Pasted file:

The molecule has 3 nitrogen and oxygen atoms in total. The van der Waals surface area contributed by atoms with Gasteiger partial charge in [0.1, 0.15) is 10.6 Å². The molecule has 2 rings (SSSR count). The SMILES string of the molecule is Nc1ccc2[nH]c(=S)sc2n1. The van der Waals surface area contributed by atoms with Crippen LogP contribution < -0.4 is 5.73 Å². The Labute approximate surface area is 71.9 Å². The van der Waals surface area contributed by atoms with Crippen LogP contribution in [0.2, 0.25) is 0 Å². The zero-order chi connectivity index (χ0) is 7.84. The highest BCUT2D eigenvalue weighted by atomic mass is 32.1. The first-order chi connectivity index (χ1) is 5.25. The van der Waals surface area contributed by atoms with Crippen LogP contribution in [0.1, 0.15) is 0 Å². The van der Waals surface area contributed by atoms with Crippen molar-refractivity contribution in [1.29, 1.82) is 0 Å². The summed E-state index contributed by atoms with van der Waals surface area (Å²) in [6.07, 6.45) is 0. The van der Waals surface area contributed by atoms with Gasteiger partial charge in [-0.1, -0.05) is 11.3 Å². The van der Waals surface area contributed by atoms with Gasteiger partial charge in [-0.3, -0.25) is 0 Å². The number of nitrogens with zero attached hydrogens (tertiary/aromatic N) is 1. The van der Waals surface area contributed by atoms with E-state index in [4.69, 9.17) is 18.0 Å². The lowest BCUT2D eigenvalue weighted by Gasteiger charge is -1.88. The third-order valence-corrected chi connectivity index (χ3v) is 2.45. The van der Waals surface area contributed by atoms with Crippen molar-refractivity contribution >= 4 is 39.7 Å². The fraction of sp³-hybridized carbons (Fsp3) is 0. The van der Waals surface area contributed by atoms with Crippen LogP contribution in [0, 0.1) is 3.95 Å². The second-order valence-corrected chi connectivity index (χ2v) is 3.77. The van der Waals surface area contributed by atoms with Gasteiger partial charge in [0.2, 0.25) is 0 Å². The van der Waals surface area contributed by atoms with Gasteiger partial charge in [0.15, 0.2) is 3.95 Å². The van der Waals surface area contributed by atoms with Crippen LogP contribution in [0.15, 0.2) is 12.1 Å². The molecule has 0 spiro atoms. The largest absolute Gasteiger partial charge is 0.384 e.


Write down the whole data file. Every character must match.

The molecule has 3 nitrogen and oxygen atoms in total. The van der Waals surface area contributed by atoms with Gasteiger partial charge in [0.1, 0.15) is 10.6 Å². The molecule has 2 rings (SSSR count). The SMILES string of the molecule is Nc1ccc2[nH]c(=S)sc2n1. The van der Waals surface area contributed by atoms with Crippen LogP contribution < -0.4 is 5.73 Å². The Labute approximate surface area is 71.9 Å². The van der Waals surface area contributed by atoms with Crippen LogP contribution in [0.2, 0.25) is 0 Å². The zero-order chi connectivity index (χ0) is 7.84. The highest BCUT2D eigenvalue weighted by atomic mass is 32.1. The first-order chi connectivity index (χ1) is 5.25. The van der Waals surface area contributed by atoms with Crippen LogP contribution in [0.1, 0.15) is 0 Å². The van der Waals surface area contributed by atoms with Crippen molar-refractivity contribution in [1.29, 1.82) is 0 Å². The summed E-state index contributed by atoms with van der Waals surface area (Å²) in [6.07, 6.45) is 0. The van der Waals surface area contributed by atoms with Gasteiger partial charge in [-0.1, -0.05) is 11.3 Å². The van der Waals surface area contributed by atoms with Gasteiger partial charge in [-0.3, -0.25) is 0 Å². The number of nitrogens with zero attached hydrogens (tertiary/aromatic N) is 1. The van der Waals surface area contributed by atoms with E-state index in [4.69, 9.17) is 18.0 Å². The lowest BCUT2D eigenvalue weighted by Gasteiger charge is -1.88. The third-order valence-corrected chi connectivity index (χ3v) is 2.45. The van der Waals surface area contributed by atoms with Crippen molar-refractivity contribution >= 4 is 39.7 Å². The fraction of sp³-hybridized carbons (Fsp3) is 0. The van der Waals surface area contributed by atoms with Crippen LogP contribution in [0, 0.1) is 3.95 Å². The second-order valence-corrected chi connectivity index (χ2v) is 3.77. The van der Waals surface area contributed by atoms with Gasteiger partial charge in [0.2, 0.25) is 0 Å². The van der Waals surface area contributed by atoms with Gasteiger partial charge in [0.15, 0.2) is 3.95 Å². The van der Waals surface area contributed by atoms with Crippen LogP contribution in [0.15, 0.2) is 12.1 Å². The molecule has 0 spiro atoms. The largest absolute Gasteiger partial charge is 0.384 e.